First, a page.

The results of a survey of spark plug fouling in 193 late-model passenger cars of four popular makes showed that approximately one-third of the spark plug sets were fouled sufficiently to cause at least a 20 percent decrease in vehicle performance. While the vehicle models and number of cars involved are limited and do not completely represent the car population nor types of service, the survey did provide a sample of the three main price classes of cars. The results indicate that a considerable amount of spark plug fouling exists in vehicles driven in city and city-suburban service. Recognition of spark plug fouling by car owners varied with car make.
Dynamometer and road-test procedures have been devised for studying various factors affecting spark plug fouling. Careful control of test variables has produced acceptable correlation between these procedures. Special instrumentation has been adapted to detect spark plug misfiring by recording pressure fluctuations in the engine exhaust. It is possible to rate the misfiring tendencies of spark plugs from different makes of engines in one particular engine. This is accomplished by duplicating in that engine the temperature-time relationship of the spark-plug insulator tip for each engine make.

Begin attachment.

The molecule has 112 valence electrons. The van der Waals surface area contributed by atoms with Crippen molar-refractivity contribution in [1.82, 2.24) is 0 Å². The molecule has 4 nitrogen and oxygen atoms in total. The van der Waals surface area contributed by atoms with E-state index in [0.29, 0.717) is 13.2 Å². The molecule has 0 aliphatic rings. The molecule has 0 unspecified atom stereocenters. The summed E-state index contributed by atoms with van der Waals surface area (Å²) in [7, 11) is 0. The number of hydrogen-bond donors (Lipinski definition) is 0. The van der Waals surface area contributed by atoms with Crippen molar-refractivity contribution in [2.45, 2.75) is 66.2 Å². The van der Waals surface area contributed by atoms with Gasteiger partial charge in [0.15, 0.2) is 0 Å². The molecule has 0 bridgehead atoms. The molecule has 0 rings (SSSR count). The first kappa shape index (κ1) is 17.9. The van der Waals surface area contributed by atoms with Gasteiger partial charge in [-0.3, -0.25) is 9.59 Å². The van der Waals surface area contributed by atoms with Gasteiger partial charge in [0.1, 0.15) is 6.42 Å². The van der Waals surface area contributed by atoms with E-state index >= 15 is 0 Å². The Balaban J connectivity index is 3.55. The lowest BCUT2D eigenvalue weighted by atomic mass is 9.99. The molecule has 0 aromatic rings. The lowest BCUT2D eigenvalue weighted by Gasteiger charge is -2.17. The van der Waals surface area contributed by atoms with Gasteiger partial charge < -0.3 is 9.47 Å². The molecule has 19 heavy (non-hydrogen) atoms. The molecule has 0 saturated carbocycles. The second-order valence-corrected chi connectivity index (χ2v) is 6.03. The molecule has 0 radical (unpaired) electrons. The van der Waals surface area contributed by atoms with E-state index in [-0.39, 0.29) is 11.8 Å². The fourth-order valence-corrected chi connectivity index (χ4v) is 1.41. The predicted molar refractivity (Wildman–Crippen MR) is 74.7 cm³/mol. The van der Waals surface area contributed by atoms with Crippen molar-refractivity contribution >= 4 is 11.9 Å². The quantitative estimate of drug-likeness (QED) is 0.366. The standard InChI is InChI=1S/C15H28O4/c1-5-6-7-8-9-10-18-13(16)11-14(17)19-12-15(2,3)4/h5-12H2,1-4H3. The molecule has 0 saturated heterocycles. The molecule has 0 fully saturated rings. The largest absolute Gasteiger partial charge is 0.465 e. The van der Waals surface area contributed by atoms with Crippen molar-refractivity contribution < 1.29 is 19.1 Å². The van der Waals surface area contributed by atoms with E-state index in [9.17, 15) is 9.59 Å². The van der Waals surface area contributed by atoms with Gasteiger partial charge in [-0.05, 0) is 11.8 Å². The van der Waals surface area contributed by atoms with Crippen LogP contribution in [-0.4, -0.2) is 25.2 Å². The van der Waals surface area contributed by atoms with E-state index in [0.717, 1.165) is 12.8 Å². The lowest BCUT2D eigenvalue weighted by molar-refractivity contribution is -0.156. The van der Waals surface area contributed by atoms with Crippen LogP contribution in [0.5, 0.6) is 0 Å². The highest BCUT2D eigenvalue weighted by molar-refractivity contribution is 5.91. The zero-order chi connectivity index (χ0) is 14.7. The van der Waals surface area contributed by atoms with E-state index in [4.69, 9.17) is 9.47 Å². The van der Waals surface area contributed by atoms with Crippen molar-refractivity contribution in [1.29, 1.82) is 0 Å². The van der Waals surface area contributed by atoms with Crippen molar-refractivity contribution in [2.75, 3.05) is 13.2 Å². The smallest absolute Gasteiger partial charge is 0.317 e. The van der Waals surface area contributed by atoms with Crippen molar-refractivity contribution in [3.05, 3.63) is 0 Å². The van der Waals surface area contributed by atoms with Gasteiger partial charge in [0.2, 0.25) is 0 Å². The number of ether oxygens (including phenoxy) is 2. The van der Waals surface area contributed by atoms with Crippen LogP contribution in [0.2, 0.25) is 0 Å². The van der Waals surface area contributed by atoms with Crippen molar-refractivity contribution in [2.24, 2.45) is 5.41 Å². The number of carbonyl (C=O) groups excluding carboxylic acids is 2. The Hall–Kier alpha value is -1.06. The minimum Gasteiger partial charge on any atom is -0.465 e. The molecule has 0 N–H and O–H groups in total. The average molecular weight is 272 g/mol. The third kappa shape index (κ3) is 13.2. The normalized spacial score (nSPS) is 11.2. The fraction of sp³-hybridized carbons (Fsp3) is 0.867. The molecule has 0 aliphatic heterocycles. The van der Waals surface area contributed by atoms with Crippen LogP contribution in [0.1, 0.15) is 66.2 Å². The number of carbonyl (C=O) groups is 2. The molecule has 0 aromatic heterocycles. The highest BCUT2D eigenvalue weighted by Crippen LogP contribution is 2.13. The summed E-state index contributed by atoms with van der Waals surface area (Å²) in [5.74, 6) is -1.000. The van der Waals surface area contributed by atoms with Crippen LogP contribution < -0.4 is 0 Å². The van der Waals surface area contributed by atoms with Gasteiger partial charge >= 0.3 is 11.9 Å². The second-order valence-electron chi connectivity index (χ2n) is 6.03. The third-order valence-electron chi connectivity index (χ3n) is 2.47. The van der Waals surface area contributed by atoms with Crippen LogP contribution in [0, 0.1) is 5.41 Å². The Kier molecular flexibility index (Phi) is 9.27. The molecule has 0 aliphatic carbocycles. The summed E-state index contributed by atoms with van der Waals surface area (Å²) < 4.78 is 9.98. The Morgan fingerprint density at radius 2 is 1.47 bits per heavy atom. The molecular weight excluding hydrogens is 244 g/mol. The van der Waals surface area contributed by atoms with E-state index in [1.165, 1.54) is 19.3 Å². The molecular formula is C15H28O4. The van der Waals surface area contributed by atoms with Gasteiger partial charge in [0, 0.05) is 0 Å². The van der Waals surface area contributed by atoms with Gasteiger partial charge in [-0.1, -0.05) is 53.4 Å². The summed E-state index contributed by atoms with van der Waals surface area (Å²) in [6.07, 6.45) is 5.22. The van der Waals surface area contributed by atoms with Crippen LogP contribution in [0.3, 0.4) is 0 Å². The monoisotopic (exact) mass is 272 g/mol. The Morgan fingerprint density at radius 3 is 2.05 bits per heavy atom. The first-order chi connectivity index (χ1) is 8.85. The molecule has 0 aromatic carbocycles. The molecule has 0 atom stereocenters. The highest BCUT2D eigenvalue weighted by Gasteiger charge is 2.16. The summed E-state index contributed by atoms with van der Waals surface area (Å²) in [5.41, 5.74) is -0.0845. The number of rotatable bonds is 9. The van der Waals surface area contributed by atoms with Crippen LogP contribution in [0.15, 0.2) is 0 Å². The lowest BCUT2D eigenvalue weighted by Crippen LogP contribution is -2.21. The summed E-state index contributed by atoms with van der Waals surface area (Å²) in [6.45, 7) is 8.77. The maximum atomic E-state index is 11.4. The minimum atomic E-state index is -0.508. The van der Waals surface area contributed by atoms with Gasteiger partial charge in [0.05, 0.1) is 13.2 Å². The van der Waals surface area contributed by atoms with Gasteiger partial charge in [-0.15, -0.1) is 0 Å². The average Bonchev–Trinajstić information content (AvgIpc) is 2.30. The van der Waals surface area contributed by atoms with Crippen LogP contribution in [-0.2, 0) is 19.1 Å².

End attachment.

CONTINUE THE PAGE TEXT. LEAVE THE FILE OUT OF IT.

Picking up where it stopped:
Changes in antiknock compound and fuel-sulfur concentration as well as changes in fuel base stock composition affect spark plug fouling. The commercial formulation of a finished fuel, however, is dictated not primarily by spark plug fouling, but by other important considerations, such as fuel octane number. The large effects of changes in the composition of the fuel base stock indicates an important area for future research. Phosphorus fuel additives offer a commercial solution by at least doubling the time to spark plug failure.